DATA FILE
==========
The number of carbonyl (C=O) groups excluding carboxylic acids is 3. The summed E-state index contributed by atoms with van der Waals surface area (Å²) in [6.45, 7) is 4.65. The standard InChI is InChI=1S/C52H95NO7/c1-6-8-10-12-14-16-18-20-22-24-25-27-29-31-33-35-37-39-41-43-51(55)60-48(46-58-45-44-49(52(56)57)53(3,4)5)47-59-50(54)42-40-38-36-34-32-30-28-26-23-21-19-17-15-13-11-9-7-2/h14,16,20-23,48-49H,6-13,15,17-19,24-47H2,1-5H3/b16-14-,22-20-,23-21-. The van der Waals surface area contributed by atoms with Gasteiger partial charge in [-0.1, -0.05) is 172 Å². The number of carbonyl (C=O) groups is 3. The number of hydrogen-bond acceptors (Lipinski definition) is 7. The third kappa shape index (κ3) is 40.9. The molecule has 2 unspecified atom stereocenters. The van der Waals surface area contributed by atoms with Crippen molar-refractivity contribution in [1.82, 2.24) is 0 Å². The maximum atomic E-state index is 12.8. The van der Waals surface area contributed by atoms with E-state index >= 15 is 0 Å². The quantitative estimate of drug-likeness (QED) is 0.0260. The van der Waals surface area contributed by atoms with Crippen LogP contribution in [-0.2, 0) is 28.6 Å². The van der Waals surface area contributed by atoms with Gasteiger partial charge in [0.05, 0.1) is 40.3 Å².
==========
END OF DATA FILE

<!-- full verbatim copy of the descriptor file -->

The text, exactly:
The number of carbonyl (C=O) groups excluding carboxylic acids is 3. The summed E-state index contributed by atoms with van der Waals surface area (Å²) in [6.45, 7) is 4.65. The standard InChI is InChI=1S/C52H95NO7/c1-6-8-10-12-14-16-18-20-22-24-25-27-29-31-33-35-37-39-41-43-51(55)60-48(46-58-45-44-49(52(56)57)53(3,4)5)47-59-50(54)42-40-38-36-34-32-30-28-26-23-21-19-17-15-13-11-9-7-2/h14,16,20-23,48-49H,6-13,15,17-19,24-47H2,1-5H3/b16-14-,22-20-,23-21-. The van der Waals surface area contributed by atoms with Gasteiger partial charge in [-0.1, -0.05) is 172 Å². The number of carbonyl (C=O) groups is 3. The number of hydrogen-bond acceptors (Lipinski definition) is 7. The third kappa shape index (κ3) is 40.9. The molecule has 2 unspecified atom stereocenters. The van der Waals surface area contributed by atoms with Crippen molar-refractivity contribution in [1.82, 2.24) is 0 Å². The maximum atomic E-state index is 12.8. The van der Waals surface area contributed by atoms with E-state index >= 15 is 0 Å². The quantitative estimate of drug-likeness (QED) is 0.0260. The van der Waals surface area contributed by atoms with Crippen LogP contribution in [-0.2, 0) is 28.6 Å². The van der Waals surface area contributed by atoms with Gasteiger partial charge in [0.05, 0.1) is 40.3 Å².